Before the trip, I did my normal amount of research about the destination. Normally I use everything from guide books to other people’s blogs to find interesting things to see while I am traveling. Mind you, I do not follow anyone else’s path, or even their advice. But it is good to have some small clues about where we are going.
Every once in a while I find a factoid that makes me go, HMMMM. In the case of Namibia, I found out on Wikipedia that second only to Mongolia, Namibia has the lowest population per sq. mile on the planet.
One word came to mind as we drove across the middle of Namibia, desolated.
Another quick HMMMM. The first European settlers in Namibia were Germans. That makes for good beer. More interestingly is that they brought the Lutheran religion to Namibia and converted a majority of the natives. I surmise therefore that there are more black Lutherans in Namibia than the rest of the planet put together.
However Namibia is full of surprises and wonderful places to see.
One of those fantastic places, in fact one of the most fantastic places I have ever seen in my travels over six continents is Sossusvlei. Don’t worry, I heard it pronounced many times and I still cannot get it right.
This is just one of the hundreds of huge red sand dunes of Sossusvlei. Our guide explained to us that these dunes are formed by the wind blowing sand out of a seasonal river that has a high percentage of iron and the pink to red colors are a consequence of the oxidation processes. The oldest dunes are those of a more intense reddish color. These dunes are among the highest in the world; many of them are above 200 metres
This is the Sossusvlei pan. It is the lowest spot in the area and in the rainy season it will flood. Sources tell me that many species of birds, some endemic, come here then.
These are dead acacia trees on the pan with a giant dune proving the backdrop.
My wife climbing Dune 45. This dune is close to the road, not too steep and is a popular spot to stop, have a snack, and pound some sand.
However, yours truly enjoys solitude.
As we exited Sossusvlei our guide pointed out a strange phenomenon that I had been staring at.
Over hundreds of acres there are thousands of these “Fairy Circles”. Nothing grows in them. Nothing planted in one survives. Legends abound about what made them and why. Some tribal legends say that dragons live underground and when they breathe fire, they make a fairy circle. I happen to like the theory that they are somehow extra-terrestrial in origin. Of course some scientists came to study them and they had to find some theory they could publish without looking foolish in a peer review. So they said the were caused by termites. They never found any termites. They could not explain the perfect circular shape, or why this is the only place on earth it happens, but hey, your tax dollars at work, huh?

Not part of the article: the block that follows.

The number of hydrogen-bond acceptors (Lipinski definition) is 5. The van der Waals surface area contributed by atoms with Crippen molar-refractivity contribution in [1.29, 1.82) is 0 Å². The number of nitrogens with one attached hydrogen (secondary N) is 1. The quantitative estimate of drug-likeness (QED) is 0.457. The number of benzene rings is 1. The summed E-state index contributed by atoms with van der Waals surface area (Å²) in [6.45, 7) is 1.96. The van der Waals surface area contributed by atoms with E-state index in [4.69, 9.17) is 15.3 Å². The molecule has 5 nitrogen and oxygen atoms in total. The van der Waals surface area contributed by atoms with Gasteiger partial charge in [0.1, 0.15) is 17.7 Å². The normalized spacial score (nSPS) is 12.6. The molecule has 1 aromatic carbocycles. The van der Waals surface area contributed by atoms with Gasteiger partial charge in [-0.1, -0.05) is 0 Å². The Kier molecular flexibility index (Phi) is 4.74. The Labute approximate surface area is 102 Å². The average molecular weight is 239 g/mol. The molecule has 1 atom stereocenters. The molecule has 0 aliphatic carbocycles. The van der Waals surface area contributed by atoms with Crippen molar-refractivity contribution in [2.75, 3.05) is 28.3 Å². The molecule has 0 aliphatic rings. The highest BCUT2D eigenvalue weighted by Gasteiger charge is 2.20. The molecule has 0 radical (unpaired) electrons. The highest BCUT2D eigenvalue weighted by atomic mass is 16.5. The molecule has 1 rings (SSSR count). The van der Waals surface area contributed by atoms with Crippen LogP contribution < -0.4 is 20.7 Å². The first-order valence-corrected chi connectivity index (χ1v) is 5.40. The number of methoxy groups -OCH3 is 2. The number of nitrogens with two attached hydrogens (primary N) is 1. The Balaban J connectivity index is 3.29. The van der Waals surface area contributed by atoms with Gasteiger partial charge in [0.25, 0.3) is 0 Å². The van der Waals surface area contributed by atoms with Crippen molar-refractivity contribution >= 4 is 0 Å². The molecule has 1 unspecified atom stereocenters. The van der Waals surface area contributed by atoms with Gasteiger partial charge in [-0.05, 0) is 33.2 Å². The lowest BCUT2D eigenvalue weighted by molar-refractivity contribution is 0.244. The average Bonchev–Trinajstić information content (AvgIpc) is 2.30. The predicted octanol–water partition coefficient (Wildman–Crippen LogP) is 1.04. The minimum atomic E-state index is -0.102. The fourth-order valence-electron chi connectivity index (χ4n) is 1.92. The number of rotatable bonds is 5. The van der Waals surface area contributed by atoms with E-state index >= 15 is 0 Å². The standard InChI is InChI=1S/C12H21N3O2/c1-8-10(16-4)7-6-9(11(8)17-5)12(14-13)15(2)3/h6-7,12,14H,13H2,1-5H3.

As we drove away from the dunes and the fairy circles, we needed gas and a meal. The only place for either and both came along just in time.
A long way from Sossusvlie, in fact, along way from anywhere is Solitaire. As you can see, the population is booming.
Yes, Solitaire has been here a while.
Besides the gas station, which I figure you do not need a photo of, the only place in Solitaire is this very popular snack spot. Moose is a very old Scotchman who has lived here almost forever. His claim to fame is the best apple pie in town. Ahh, lets make that the best apple pie in Namibia. It was excellent.
We stayed a couple of nights in a marvelous “Soft Adventure Camp” called Namib Naukluft. This lodge is located in a 25,000 hectare private game preserve. I gave these guys top ratings on trip adviser because they treated us so very well, and the food was beyond good. The meats were always game meat. We ate Springbok, and Kudu among others. Kudu tasted the best, and they are the most beautiful of all the antelopes I saw in Africa.
After I saw a Kudu in the wild, I could not eat them again. They are regarded as the best of the game meat. They are not endangered or anything like that. They are just so magnificent. The same thing for Springbok. After you see them skipping across the bush, carefree and happy, you decide to either become a vegan , or stick to cow meat.
We saw a few excellent sunsets.
We were treated to sundowners.
Another look at a sunset with a little help from my trusty Nikon
We left the Namid desert, sadly. It was a wonderful visit. Our destination was a beach town called Swakopmund. Again, you can pronounce it as you wish, because I cannot pronounce it the way the locals do.
Swakopmund is a vacation spot. Very many restaurants of all types. Leave it to me to find a Mexican restaurant in Africa.
I was seriously disappointed. I do not think the chef had ever eaten a taco in his life.
This classy lady in Swakopmund is a member of a tribe I cannot pronounce or spell, but honestly it sounds sort of like “the oprah winfree tribe”. The reason for the hat style? Glad you asked. Her tribe does not trim the horns on their cattle, so they have adopted this milliners dream Really. She probably has an Iphone in her purse.
I did not walk under this window.
We took a day trip. We visited a huge seal colony.
We saw an awful lot of flamingos.
We also had a few of the local beers, brewed to German standards. Hmmm good.
My wife and our guide in Walvis bay, where I ate so many fresh oysters that I started crapping pearls!
Our guide for Namibia was a guy named Berron. He was excellent. He works for ATI Holidays. I highly reccomend ATI, be sure to ask for Berron. I want to go back to Namibia, I saw so very little of it.
Thanks for reading. Next post??? The one and only magnificent Victoria Falls!
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Tags: ATI Holidays, Dune 45, Gap Adventrures, Kudu, Namibia, Sakopmund, Solitaire Namibia, Sossusvlei